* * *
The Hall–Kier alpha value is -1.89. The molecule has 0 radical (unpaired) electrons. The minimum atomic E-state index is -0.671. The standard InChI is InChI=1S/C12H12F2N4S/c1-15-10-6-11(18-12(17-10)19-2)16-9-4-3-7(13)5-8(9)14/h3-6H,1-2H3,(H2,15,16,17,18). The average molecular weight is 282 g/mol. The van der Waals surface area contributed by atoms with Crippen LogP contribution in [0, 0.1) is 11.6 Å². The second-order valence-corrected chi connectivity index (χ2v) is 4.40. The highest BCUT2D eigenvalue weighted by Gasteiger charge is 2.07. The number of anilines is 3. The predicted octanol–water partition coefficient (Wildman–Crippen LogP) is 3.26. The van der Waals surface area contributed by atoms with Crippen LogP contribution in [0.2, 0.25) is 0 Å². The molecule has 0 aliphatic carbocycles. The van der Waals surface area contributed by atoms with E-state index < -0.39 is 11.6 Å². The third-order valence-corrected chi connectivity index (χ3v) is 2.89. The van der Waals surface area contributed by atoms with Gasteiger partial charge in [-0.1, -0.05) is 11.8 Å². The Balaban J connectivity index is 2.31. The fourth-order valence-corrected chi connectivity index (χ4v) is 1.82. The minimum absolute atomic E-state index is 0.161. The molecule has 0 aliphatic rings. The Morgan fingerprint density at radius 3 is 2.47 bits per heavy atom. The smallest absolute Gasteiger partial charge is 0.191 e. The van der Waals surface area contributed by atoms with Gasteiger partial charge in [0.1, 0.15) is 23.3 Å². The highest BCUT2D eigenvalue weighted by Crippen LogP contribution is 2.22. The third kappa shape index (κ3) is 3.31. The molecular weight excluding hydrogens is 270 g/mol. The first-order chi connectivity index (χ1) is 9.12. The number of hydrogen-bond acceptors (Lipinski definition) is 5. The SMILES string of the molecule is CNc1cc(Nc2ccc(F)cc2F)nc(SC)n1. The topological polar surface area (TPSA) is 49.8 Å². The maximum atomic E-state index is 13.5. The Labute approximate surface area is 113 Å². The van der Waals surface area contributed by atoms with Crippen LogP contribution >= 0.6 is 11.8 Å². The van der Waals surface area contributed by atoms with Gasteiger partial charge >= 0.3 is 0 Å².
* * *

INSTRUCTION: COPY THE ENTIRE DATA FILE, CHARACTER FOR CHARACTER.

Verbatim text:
The Hall–Kier alpha value is -1.89. The molecule has 0 radical (unpaired) electrons. The minimum atomic E-state index is -0.671. The standard InChI is InChI=1S/C12H12F2N4S/c1-15-10-6-11(18-12(17-10)19-2)16-9-4-3-7(13)5-8(9)14/h3-6H,1-2H3,(H2,15,16,17,18). The average molecular weight is 282 g/mol. The van der Waals surface area contributed by atoms with Crippen LogP contribution in [0, 0.1) is 11.6 Å². The second-order valence-corrected chi connectivity index (χ2v) is 4.40. The highest BCUT2D eigenvalue weighted by Gasteiger charge is 2.07. The number of anilines is 3. The predicted octanol–water partition coefficient (Wildman–Crippen LogP) is 3.26. The van der Waals surface area contributed by atoms with Crippen LogP contribution in [0.2, 0.25) is 0 Å². The molecule has 0 aliphatic carbocycles. The van der Waals surface area contributed by atoms with E-state index < -0.39 is 11.6 Å². The third-order valence-corrected chi connectivity index (χ3v) is 2.89. The van der Waals surface area contributed by atoms with Gasteiger partial charge in [-0.1, -0.05) is 11.8 Å². The Balaban J connectivity index is 2.31. The fourth-order valence-corrected chi connectivity index (χ4v) is 1.82. The minimum absolute atomic E-state index is 0.161. The molecule has 0 aliphatic rings. The Morgan fingerprint density at radius 3 is 2.47 bits per heavy atom. The smallest absolute Gasteiger partial charge is 0.191 e. The van der Waals surface area contributed by atoms with Gasteiger partial charge in [0.1, 0.15) is 23.3 Å². The highest BCUT2D eigenvalue weighted by Crippen LogP contribution is 2.22. The third kappa shape index (κ3) is 3.31. The molecular weight excluding hydrogens is 270 g/mol. The first-order chi connectivity index (χ1) is 9.12. The number of hydrogen-bond acceptors (Lipinski definition) is 5. The SMILES string of the molecule is CNc1cc(Nc2ccc(F)cc2F)nc(SC)n1. The topological polar surface area (TPSA) is 49.8 Å². The maximum atomic E-state index is 13.5. The Labute approximate surface area is 113 Å². The van der Waals surface area contributed by atoms with Crippen LogP contribution >= 0.6 is 11.8 Å². The van der Waals surface area contributed by atoms with Gasteiger partial charge >= 0.3 is 0 Å².